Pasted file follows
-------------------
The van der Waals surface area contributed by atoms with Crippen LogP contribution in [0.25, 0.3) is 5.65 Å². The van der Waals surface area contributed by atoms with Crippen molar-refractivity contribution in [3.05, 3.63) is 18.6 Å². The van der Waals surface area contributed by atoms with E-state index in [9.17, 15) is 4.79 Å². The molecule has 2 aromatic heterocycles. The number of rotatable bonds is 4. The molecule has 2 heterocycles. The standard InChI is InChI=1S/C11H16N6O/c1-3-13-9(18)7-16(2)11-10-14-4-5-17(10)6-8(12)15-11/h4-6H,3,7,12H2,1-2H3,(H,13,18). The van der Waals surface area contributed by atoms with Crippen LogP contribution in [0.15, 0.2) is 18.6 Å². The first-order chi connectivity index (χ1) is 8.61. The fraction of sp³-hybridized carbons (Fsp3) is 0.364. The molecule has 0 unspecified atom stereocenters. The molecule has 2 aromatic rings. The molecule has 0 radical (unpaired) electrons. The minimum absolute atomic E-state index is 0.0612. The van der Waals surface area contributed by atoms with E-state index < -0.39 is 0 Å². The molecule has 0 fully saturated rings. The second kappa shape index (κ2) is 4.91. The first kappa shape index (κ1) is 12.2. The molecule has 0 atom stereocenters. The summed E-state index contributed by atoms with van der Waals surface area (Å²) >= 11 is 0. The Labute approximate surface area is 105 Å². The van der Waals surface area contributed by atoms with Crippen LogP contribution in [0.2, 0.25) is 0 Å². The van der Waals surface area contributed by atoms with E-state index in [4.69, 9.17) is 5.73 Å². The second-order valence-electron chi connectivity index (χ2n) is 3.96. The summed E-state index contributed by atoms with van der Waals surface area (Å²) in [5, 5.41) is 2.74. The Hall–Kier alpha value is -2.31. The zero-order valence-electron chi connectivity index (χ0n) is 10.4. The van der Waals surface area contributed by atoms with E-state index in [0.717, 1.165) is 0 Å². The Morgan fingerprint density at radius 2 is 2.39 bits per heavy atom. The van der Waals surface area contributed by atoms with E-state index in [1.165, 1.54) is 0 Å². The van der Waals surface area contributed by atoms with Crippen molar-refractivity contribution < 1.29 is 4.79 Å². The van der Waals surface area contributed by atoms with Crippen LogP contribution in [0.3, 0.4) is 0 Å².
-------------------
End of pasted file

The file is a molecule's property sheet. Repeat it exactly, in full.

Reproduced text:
The van der Waals surface area contributed by atoms with Crippen LogP contribution in [0.25, 0.3) is 5.65 Å². The van der Waals surface area contributed by atoms with Crippen molar-refractivity contribution in [3.05, 3.63) is 18.6 Å². The van der Waals surface area contributed by atoms with E-state index in [9.17, 15) is 4.79 Å². The molecule has 2 aromatic heterocycles. The number of rotatable bonds is 4. The molecule has 2 heterocycles. The standard InChI is InChI=1S/C11H16N6O/c1-3-13-9(18)7-16(2)11-10-14-4-5-17(10)6-8(12)15-11/h4-6H,3,7,12H2,1-2H3,(H,13,18). The van der Waals surface area contributed by atoms with Crippen LogP contribution in [0.15, 0.2) is 18.6 Å². The first-order chi connectivity index (χ1) is 8.61. The fraction of sp³-hybridized carbons (Fsp3) is 0.364. The molecule has 0 unspecified atom stereocenters. The molecule has 2 aromatic rings. The molecule has 0 radical (unpaired) electrons. The minimum absolute atomic E-state index is 0.0612. The van der Waals surface area contributed by atoms with E-state index < -0.39 is 0 Å². The molecule has 0 fully saturated rings. The second kappa shape index (κ2) is 4.91. The first kappa shape index (κ1) is 12.2. The molecule has 0 atom stereocenters. The summed E-state index contributed by atoms with van der Waals surface area (Å²) >= 11 is 0. The Labute approximate surface area is 105 Å². The van der Waals surface area contributed by atoms with Crippen LogP contribution in [0.2, 0.25) is 0 Å². The van der Waals surface area contributed by atoms with E-state index in [4.69, 9.17) is 5.73 Å². The second-order valence-electron chi connectivity index (χ2n) is 3.96. The summed E-state index contributed by atoms with van der Waals surface area (Å²) in [5, 5.41) is 2.74. The Hall–Kier alpha value is -2.31. The zero-order valence-electron chi connectivity index (χ0n) is 10.4. The van der Waals surface area contributed by atoms with E-state index in [0.717, 1.165) is 0 Å². The Morgan fingerprint density at radius 2 is 2.39 bits per heavy atom. The van der Waals surface area contributed by atoms with E-state index in [1.165, 1.54) is 0 Å². The van der Waals surface area contributed by atoms with Crippen molar-refractivity contribution < 1.29 is 4.79 Å². The van der Waals surface area contributed by atoms with Crippen LogP contribution in [0.3, 0.4) is 0 Å².